JERUSALEM (JTA) — Three members of the Islamic Waqf, the Jordanian body that oversees the Temple Mount, will likely stand trial for allegedly attacking a group of archeologists at the site.
The Israel Police have gathered enough evidence to bring the men to trial for a confrontation that took place on July 27, when the archaeologists were touring the site, Ynet reported.
“This looked liked the beginning of a lynch. They punched and they kicked,” one of the archeologists told police, according to Ynet. Other members of the group of six archeologists also are expected to testify against the Waqf officials before an indictment is filed, Ynet reported.
The suspects are all residents of eastern Jerusalem, and deny the charges, according to the report.
The archaeologists’ group included Zachi Dvira, who heads a Temple Mount project in which volunteers sift through hundreds of tons of earth moved from the site by the Waqf and dumped without trying to salvage artifacts.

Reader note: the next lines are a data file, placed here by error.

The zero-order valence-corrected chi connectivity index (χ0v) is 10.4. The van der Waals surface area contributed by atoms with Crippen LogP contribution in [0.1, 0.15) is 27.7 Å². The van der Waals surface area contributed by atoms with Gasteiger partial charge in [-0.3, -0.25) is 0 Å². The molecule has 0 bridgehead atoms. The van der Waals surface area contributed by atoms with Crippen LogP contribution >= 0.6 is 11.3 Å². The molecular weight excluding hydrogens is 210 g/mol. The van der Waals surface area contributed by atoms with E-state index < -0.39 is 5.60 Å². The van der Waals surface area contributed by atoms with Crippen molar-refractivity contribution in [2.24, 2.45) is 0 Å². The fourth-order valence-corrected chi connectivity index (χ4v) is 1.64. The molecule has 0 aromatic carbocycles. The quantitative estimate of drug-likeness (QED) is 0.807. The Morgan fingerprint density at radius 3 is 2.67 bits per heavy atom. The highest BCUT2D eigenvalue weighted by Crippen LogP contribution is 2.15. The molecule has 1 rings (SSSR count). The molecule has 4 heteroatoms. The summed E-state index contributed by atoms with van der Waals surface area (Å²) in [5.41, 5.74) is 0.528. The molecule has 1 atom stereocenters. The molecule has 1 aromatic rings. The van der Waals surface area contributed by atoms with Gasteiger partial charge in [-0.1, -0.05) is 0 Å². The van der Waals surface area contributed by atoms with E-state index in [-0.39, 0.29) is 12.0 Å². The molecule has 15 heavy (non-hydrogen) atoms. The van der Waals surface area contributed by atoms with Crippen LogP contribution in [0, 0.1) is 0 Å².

The group reportedly was asked to leave after one of the archeologists bent down to retrieve a stone that Waqf officials said was an olive and asserted he was not allowed to pick up. Eight Waqf members reportedly surrounded the group and verbally and physically attacked the archaeologists.
Dvira said in a post on Facebook that he filmed part of the attack on his cell phone, but Waqf officials took the phone and deleted the video. According to the Facebook post, Zachi was beaten and kicked in the stomach.
The officials were arrested following the incident.
Jewish visitors can only ascend the Temple Mount the mount — revered by Muslims as the Noble Sanctuary — during limited visiting hours and are forbidden from doing anything resembling worship such as kneeling, singing, dancing or rending their clothes.
“We are unhurt but shaken. This incident has only strengthened our resolve to study the Temple Mount – all periods of the Temple Mount – and share the archaeological truths about its history in an attempt to encourage educated discussion about this most holy and also contested site,” the archeologists wrote in their Temple Mount Sifting Project blog post.